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Multiple noise sources filtering with ferrite beads.

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Newbie level 5
Sep 30, 2010
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I have an ADC board which I'm trying to improve by getting rid of some noise (although it does work fine now). The board from left right is basically an ADC <-> buffer <-> microcontroller <-> FT232R. There are 0.01uF and 10uF caps at each of the chips. Power comes from a 7805 regulator. Using a scope I looked at the power pins noise spectrum in each of the chips. I found the following:

Every pin has 6MHz noise. In addition, some pins (near microcontroller, and ADC digital power pin) also have 25MHz - 50MHz noise. The regulator output pin shows a combination of all the noise (see attached pic). Now, the 25-50MHz noise is suspiciously close to the rise/fall time of the digital signals. In addition, the ADC has a 6MHz crystal, while the uC has a 20MHz crystal. I'm assuming these are the noise sources. Since nothing else runs of this power supply, I'm assuming the supply itself is clean (especially since the noise is absent when everything is powered but there's no acquisition, see second image).

I'm uncertain what do with about this noise. Should I even try to remove it? Some noise will always be present because they all run at high speed. So I'd have to place ferrite beads at each of the Vccs. Alternatively, maybe I just need to protect the ADC analog supply and perhaps prevent the noise from going out of the board to other boards by putting a ferrite bead before the analog pin on the ADC and at the regulator output. What should be my goal be here? Currently, I don't see any major noise in the ADC converted data, but it is effectively filtered by the 1k ADC sampling rate, so maybe the noise doesn't even matter. What is the standard procedure about these things?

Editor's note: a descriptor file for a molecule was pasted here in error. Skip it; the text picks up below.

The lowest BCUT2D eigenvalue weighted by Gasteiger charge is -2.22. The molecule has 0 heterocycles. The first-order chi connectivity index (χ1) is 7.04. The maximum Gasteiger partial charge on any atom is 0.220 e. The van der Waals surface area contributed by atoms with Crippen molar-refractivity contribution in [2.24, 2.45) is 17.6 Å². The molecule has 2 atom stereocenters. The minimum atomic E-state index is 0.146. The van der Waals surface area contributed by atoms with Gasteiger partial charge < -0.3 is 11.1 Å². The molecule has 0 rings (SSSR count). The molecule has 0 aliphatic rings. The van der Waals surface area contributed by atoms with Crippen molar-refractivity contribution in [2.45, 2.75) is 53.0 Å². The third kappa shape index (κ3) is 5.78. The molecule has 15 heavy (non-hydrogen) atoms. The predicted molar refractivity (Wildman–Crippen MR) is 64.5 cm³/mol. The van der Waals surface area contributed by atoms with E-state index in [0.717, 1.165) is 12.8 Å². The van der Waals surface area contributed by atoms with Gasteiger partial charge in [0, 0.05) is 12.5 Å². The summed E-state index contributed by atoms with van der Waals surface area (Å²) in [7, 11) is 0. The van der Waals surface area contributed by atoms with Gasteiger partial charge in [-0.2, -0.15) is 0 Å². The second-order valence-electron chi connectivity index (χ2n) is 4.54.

Finally, I'm unsure how to pick a bead for these frequencies. At digikey, all are rated with impedance at 100MHz. Should I just pick the one with highest AC impedance and lowest DC impedance at a good price? Do I have to look in each data sheet to see the 6MHz impedance? And how do I know what value to target? Also, the bead effectively increases the output impedance of the regulator, although only at high frequencies isn't this still a bad thing? Finally, at sub MHz frequencies the bead functions as an inductor which effectively amplifies that band's noise so we need more components to fix this are any general rules for this?

Thanks in advance.

Regulator output.png
Quiet noise.png

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